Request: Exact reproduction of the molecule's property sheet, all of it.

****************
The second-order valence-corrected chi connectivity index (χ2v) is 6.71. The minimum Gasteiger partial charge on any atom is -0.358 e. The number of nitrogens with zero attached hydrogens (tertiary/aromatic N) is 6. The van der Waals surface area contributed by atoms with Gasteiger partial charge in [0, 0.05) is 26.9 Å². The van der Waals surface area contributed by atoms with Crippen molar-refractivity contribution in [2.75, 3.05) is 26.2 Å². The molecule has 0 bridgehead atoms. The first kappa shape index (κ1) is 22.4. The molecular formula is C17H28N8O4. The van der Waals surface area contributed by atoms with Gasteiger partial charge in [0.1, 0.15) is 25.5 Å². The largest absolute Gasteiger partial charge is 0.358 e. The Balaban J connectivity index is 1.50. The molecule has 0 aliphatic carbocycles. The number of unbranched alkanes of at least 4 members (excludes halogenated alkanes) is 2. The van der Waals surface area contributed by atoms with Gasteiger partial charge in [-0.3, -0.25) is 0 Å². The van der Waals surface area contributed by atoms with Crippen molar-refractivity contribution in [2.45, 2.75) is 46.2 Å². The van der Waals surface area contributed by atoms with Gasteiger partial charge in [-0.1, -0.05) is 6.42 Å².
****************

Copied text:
The second-order valence-corrected chi connectivity index (χ2v) is 6.71. The minimum Gasteiger partial charge on any atom is -0.358 e. The number of nitrogens with zero attached hydrogens (tertiary/aromatic N) is 6. The van der Waals surface area contributed by atoms with Gasteiger partial charge in [0, 0.05) is 26.9 Å². The van der Waals surface area contributed by atoms with Crippen molar-refractivity contribution in [2.75, 3.05) is 26.2 Å². The molecule has 0 bridgehead atoms. The first kappa shape index (κ1) is 22.4. The molecular formula is C17H28N8O4. The van der Waals surface area contributed by atoms with Gasteiger partial charge in [0.1, 0.15) is 25.5 Å². The largest absolute Gasteiger partial charge is 0.358 e. The Balaban J connectivity index is 1.50. The molecule has 0 aliphatic carbocycles. The number of unbranched alkanes of at least 4 members (excludes halogenated alkanes) is 2. The van der Waals surface area contributed by atoms with Gasteiger partial charge in [-0.3, -0.25) is 0 Å². The van der Waals surface area contributed by atoms with Crippen molar-refractivity contribution in [2.45, 2.75) is 46.2 Å². The van der Waals surface area contributed by atoms with Gasteiger partial charge in [-0.1, -0.05) is 6.42 Å².